WRITTEN by ANNE ENSOLL
11th November 1918: Armistice Day, the ceasefire, the end of World War 1, the day we remember. But what’s the significance of 19th July 1919? Although the fighting had stopped in November 1918, negotiations continued at the Paris Peace Conference until 1920, with England and Germany signing the official peace treaty on 19th July 1919, which became known as Peace Day. A beacon was lit on Scafell Pike on Peace Day in 1919 to signal the end of the war.
Shortly after, Lake District landowner Charles Henry Wyndham, the 3rd Baron Leconfield and honorary member of the Fell and Rock Climbing Club (FRCC), gifted Scafell Pike to the National Trust, “in perpetual memory of the men of the Lake District who fell for God and King, for freedom, peace and right in the Great War.” On 24th August 1921, the Scafell Pike memorial stone, made from local Buttermere slate, was unveiled by Mr Hamer, Secretary to the National Trust:
The inscription reads:
IN PERPETUAL MEMORY OF THE MEN OF THE LAKE DISTRICT WHO FELL FOR GOD AND KING, FOR FREEDOM, PEACE AND RIGHT IN THE GREAT WAR 1914 - 1918. THIS SUMMIT OF SCAFELL WAS GIVEN TO THE NATION SUBJECT TO ANY COMMONERS RIGHTS & PLACED IN THE CUSTODY OF THE NATIONAL TRUST BY CHARLES HENRY, BARON LECONFIELD, 1919
© JM Bird (WMR-3962)
Scafell Pike wasn’t the only part of the Lake District to be bequeathed as a memorial. In 1920, a group of friends gave Castle Crag to the National Trust, dedicating it to the memory of 2nd Lieutenant John Hamer and 'the men of Borrowdale'.
CASTLE CRAG WAS GIVEN TO THE NATIONAL TRUST IN MEMORY OF JOHN HAMER, 2ND LIEUT 6TH .K.S.L.I., BORN JULY 8 1897 KILLED IN ACTION MARCH 22 1918. ALSO OF THE FOLLOWING MEN OF BORROWDALE WHO DIED FOR THE SAME CAUSE
2nd Lieut H E Layland RE
Pte G Bird 1st Border Regt
Pte E J Boow 2nd Border Regt
Pte J H Dover 11th Border Regt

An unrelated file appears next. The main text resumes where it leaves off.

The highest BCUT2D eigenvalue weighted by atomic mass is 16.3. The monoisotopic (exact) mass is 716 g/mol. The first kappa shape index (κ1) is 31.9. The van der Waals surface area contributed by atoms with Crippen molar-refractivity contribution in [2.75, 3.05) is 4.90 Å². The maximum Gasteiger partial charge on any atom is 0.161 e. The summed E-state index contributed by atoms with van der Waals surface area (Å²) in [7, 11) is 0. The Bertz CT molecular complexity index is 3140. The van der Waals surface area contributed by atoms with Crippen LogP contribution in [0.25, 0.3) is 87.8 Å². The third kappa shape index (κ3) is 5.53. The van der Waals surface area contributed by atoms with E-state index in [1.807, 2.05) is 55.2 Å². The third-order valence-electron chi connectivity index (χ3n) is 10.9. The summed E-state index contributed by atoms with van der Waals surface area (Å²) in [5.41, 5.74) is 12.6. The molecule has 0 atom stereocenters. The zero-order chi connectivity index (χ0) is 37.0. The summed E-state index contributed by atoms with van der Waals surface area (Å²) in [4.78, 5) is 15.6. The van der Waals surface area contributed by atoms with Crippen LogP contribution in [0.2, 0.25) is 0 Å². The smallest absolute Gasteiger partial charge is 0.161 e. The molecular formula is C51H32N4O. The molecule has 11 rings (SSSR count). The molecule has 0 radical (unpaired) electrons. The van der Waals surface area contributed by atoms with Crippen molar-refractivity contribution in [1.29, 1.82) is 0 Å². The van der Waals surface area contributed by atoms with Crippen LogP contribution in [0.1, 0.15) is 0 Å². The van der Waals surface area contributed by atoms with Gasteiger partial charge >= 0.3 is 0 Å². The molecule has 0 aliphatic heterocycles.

Pte J Edmondson 1st Border Regt
Pte F Hindmoor 7th Border Regt
Pte W Nicholson 5th Border Regt
Pte T Richardson 6th Border Regt
Pte J W Rigg 8th Border Regt
Pte A E Wilson Kings Own Royal Regt
© R&P Howells (WMR-3117)
Also in 1920, the Fell and Rock Climbing Club started negotiations with local landowners to buy larger areas of the mountains, and after three years of hard work they were successful. The committee wrote the following letter to the members:
The time has now come when it is the privilege of the Committee to put before you the War Memorial Scheme. After much delay, which they think you will consider to have been not without its compensation, they have negotiated for the purchase of a very large portion of the centre of climbing and walking in the district. This comprises the tops of twelve mountains, viz.:- Kirkfell, Great Gable, Green Gable, Brandreth, Grey Knotts, Base Brown, Seathwaite Fell, Glaramara, Allen Crags, Great End, Broad Crag and Lingmell, together with almost all the land over 1,500 feet, bounding them on the sides facing the Seathwaite to Wasdale track. Arrangements are being made to hand this whole area over to the National Trust who will comply with the conditions laid down by the Club and safeguard its interests in perpetuity. It has been considered desirable definitely to associate with this most appropriate memorial the names of those members who gave their lives in the War, and for this purpose a bronze tablet will be placed on, or near, the summit of Great Gable. The Committee confidently invite all members to support this memorial as generously as they can, realizing that in so doing they do honour to their comrades, while preserving to their successors for all time the finest area of fell and rock in England.
DARWIN LEIGHTON, President
WILSON BUTLER, Vice-President
HERBERT P. CAIN, Librarian
L.W. SOMERVELL, Secretary
A map showing the area they purchased, along with the original correspondence between committee members, can be seen on the FRCC website.
In 1924, a dedication ceremony was held on top of Great Gable, led by author, poet and renowned British mountaineer Geoffrey Winthrop Young, who lost a leg in the war whilst working as an ambulance driver in Italy. His speech contained these words:
Upon this mountain summit we are met today to dedicate this space of hills to freedom. Upon this rock are set the names of men – our brothers, and our comrades upon these cliffs – who held, with us, that there is no freedom of the soil where the spirit of man is in bondage, and who surrendered their part in the fellowship of hill and wind, and sunshine, that the freedom of this land, the freedom of our spirit, should endure.
Correspondence between the committee members about the plaque can be on the FRCC website.
These bequests became known as ‘The Great Gift’, and they triggered a number of endowments to the National Trust. In 2018 the summit cairn on Scafell Pike was rebuilt and the memorial plaque was reset within the walls of the cairn, with rangers camping out on the mountain whilst doing the work. On Armistice Day 2018, the National Trust lit a beacon on top of Scafell Pike, just as Lord Leconfield did on Peace Day, 19th July 1919.